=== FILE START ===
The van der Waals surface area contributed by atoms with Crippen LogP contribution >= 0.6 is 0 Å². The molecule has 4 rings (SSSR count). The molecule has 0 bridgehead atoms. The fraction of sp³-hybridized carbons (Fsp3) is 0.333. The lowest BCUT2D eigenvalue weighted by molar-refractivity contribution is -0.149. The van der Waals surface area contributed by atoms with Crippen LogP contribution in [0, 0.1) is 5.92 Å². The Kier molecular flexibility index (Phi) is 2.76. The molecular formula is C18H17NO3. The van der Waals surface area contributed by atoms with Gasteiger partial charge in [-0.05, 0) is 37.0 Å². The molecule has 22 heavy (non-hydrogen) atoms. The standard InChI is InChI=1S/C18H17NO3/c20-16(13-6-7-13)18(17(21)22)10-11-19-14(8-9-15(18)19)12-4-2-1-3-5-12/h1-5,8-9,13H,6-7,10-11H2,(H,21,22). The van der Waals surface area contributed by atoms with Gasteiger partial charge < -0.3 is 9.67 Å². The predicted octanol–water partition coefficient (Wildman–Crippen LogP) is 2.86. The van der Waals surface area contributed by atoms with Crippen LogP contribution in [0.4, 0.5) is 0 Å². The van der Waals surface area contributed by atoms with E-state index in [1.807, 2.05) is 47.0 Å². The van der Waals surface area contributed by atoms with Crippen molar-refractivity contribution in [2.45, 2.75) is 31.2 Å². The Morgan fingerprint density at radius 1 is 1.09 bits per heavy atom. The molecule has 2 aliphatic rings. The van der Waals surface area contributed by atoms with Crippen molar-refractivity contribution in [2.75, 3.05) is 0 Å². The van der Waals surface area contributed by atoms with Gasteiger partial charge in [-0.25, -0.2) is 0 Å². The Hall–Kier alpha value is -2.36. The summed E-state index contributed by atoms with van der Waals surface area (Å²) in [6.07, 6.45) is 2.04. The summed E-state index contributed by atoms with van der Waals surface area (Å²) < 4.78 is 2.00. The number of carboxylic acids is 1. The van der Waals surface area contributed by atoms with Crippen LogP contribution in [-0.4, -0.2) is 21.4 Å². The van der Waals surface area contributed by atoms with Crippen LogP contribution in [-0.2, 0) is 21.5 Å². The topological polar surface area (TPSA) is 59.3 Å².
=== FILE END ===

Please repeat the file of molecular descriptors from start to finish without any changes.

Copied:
The van der Waals surface area contributed by atoms with Crippen LogP contribution >= 0.6 is 0 Å². The molecule has 4 rings (SSSR count). The molecule has 0 bridgehead atoms. The fraction of sp³-hybridized carbons (Fsp3) is 0.333. The lowest BCUT2D eigenvalue weighted by molar-refractivity contribution is -0.149. The van der Waals surface area contributed by atoms with Crippen LogP contribution in [0, 0.1) is 5.92 Å². The Kier molecular flexibility index (Phi) is 2.76. The molecular formula is C18H17NO3. The van der Waals surface area contributed by atoms with Gasteiger partial charge in [-0.05, 0) is 37.0 Å². The molecule has 22 heavy (non-hydrogen) atoms. The standard InChI is InChI=1S/C18H17NO3/c20-16(13-6-7-13)18(17(21)22)10-11-19-14(8-9-15(18)19)12-4-2-1-3-5-12/h1-5,8-9,13H,6-7,10-11H2,(H,21,22). The van der Waals surface area contributed by atoms with Gasteiger partial charge < -0.3 is 9.67 Å². The predicted octanol–water partition coefficient (Wildman–Crippen LogP) is 2.86. The van der Waals surface area contributed by atoms with Crippen LogP contribution in [0.4, 0.5) is 0 Å². The van der Waals surface area contributed by atoms with E-state index in [1.807, 2.05) is 47.0 Å². The van der Waals surface area contributed by atoms with Crippen molar-refractivity contribution in [2.45, 2.75) is 31.2 Å². The Morgan fingerprint density at radius 1 is 1.09 bits per heavy atom. The molecule has 2 aliphatic rings. The van der Waals surface area contributed by atoms with Crippen molar-refractivity contribution in [2.75, 3.05) is 0 Å². The van der Waals surface area contributed by atoms with Gasteiger partial charge in [-0.25, -0.2) is 0 Å². The Hall–Kier alpha value is -2.36. The summed E-state index contributed by atoms with van der Waals surface area (Å²) in [6.07, 6.45) is 2.04. The summed E-state index contributed by atoms with van der Waals surface area (Å²) < 4.78 is 2.00. The number of carboxylic acids is 1. The van der Waals surface area contributed by atoms with Crippen LogP contribution in [-0.4, -0.2) is 21.4 Å². The van der Waals surface area contributed by atoms with Crippen LogP contribution in [-0.2, 0) is 21.5 Å². The topological polar surface area (TPSA) is 59.3 Å².